Study: Hyper-Texting by Teens Linked to Risky Behavior

CYBERSPACE—Just-released research indicates that teens who engage in hyper-texting—texting more than 120 times a day at school—are more likely than their text-less peers to engage in risky behavior such as smoking, drinking and sexual activity.

The findings were part of a study conducted by Dr. Scott Frank, an associate professor of epidemiology and biostatistics at Case Western Reserve University School of Medicine, who presented his findings today at the annual meeting of the American Public Health Association (APHA) during an afternoon session titled, “Hyper-texting and hyper-networking: A new health risk category for teens?”

According to an announcement by APHA, “New data released today reveal that the dangers of excessive texting among teens are not limited to the road. Hyper-texting and hyper-networking are now giving rise to a new health risk category for this age group.”

The study was conducted last year at 20 public high schools in the Cleveland area, where more than 4,200 students took part in confidential paper surveys.

“Hyper-texting, defined as texting more than 120 messages per day on school days, was reported by19.8 percent of teens surveyed, many of whom were female, from lower socioeconomic status, minority and had no father in the home,’ continued the APHA announcement. “Drawing from the data, teens who are hyper-texters are 40 percent more likely to have tried cigarettes, two times more likely to have tried alcohol, 43 percent more likely to be binge drinkers, 41 percent more likely to have used illicit drugs, 55 percent more likely to have been in a physical fight, nearly three-and-a-half times more likely to have had sex and 90 percent more likely to report four or more sexual partners.”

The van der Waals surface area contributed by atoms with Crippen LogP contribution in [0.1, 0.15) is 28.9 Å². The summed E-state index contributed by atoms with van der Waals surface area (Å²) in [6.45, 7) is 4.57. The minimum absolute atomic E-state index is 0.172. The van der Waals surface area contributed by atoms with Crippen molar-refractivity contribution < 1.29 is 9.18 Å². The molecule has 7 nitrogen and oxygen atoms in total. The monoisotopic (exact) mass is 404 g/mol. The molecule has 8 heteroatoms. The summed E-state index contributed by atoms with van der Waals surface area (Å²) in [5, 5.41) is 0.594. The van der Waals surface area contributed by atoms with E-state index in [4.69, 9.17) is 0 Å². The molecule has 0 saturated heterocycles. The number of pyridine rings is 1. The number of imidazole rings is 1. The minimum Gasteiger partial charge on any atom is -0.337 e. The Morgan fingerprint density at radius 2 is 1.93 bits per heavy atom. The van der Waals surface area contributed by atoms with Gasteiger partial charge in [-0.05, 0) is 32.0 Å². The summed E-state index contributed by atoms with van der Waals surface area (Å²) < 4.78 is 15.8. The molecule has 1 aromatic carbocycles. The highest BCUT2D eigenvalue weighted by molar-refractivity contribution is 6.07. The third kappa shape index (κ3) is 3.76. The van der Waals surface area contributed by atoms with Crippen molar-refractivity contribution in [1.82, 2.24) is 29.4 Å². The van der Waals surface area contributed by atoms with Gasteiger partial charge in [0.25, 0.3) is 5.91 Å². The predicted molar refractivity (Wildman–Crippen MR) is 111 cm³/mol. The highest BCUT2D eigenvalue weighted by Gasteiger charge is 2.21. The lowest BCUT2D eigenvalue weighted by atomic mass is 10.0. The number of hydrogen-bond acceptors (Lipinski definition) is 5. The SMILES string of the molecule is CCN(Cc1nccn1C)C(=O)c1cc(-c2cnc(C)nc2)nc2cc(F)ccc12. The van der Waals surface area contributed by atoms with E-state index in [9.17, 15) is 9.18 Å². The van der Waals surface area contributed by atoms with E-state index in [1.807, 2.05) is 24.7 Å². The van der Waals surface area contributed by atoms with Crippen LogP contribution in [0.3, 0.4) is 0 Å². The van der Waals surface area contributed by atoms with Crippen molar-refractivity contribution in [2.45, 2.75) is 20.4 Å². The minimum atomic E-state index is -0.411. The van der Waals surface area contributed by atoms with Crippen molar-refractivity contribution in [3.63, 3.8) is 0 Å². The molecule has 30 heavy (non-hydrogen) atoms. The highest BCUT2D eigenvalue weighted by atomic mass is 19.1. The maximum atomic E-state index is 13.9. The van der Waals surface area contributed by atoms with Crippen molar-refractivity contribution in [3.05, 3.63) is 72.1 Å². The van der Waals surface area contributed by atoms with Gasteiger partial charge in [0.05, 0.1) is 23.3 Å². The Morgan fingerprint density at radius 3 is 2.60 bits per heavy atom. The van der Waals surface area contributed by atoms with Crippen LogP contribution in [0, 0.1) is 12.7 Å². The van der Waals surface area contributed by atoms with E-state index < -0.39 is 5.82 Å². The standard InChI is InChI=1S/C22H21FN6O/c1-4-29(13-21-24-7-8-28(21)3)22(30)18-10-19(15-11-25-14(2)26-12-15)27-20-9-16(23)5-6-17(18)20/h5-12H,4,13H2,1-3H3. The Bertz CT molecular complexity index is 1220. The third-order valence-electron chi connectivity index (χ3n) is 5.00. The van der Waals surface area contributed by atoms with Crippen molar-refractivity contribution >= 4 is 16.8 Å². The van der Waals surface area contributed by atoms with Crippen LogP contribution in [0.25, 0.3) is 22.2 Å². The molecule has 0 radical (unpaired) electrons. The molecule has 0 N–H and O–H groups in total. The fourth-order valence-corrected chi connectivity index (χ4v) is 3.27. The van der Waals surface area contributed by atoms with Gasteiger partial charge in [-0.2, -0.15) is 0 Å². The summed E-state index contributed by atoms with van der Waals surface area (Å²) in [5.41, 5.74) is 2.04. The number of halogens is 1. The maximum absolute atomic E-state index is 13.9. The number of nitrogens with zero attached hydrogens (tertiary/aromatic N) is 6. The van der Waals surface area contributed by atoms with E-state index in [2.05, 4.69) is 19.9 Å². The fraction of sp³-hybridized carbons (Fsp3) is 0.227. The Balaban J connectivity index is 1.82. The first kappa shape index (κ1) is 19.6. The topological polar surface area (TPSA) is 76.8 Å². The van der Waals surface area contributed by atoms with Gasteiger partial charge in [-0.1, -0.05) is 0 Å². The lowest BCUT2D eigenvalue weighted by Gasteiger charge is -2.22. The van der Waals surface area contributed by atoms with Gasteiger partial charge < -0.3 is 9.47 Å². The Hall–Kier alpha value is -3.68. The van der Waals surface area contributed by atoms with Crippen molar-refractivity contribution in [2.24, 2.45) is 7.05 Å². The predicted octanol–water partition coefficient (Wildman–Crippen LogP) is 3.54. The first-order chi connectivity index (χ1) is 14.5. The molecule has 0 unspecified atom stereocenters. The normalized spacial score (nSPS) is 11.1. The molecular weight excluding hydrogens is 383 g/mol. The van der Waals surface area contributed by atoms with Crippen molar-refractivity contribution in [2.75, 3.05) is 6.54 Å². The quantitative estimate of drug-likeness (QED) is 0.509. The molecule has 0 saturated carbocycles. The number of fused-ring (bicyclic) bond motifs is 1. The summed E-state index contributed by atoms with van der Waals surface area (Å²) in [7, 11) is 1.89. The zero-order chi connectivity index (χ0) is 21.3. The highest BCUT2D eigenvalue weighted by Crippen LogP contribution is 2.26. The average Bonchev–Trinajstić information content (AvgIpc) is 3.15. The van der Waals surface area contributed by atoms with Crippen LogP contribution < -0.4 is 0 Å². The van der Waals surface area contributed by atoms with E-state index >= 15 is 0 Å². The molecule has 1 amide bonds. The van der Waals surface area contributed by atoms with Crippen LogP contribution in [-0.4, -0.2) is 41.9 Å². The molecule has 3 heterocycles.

Hyper-networking, defined as spending more than three hours per school day on social networking web sites, also was reported by 11.5 percent of students. It was associated with “higher odds ratios for stress, depression, suicide, substance use, fighting, poor sleep, poor academics, television watching and parental permissiveness.”

According to the Associated Press, “The study's authors aren't suggesting that ‘hyper-texting’ leads to sex, drinking or drugs, but say it's startling to see an apparent link between excessive messaging and that kind of risky behavior.” The study concludes, rather, that some teens are more susceptible to peer pressure than others and also have permissive or absent parents.

However, that conclusion does not totally square with comments made by the study’s author, Dr. Frank, who said, “The startling results of this study suggest that when left unchecked texting and other widely popular methods of staying connected can have dangerous health effects on teenagers. This should be a wake-up call for parents to not only help their children stay safe by not texting and driving, but by discouraging excessive use of the cell phone or social websites in general.”

All caveats about direct connections aside, that sounds very much as if the good doctor is in fact making a direct connection between “hyper-texting” and the unwanted behavior. A Time magazine article more reasonably suggests that “more studies are needed to better understand the link.”

One can only hope reason prevails before state legislators start introducing bills outlawing texting by teens completely.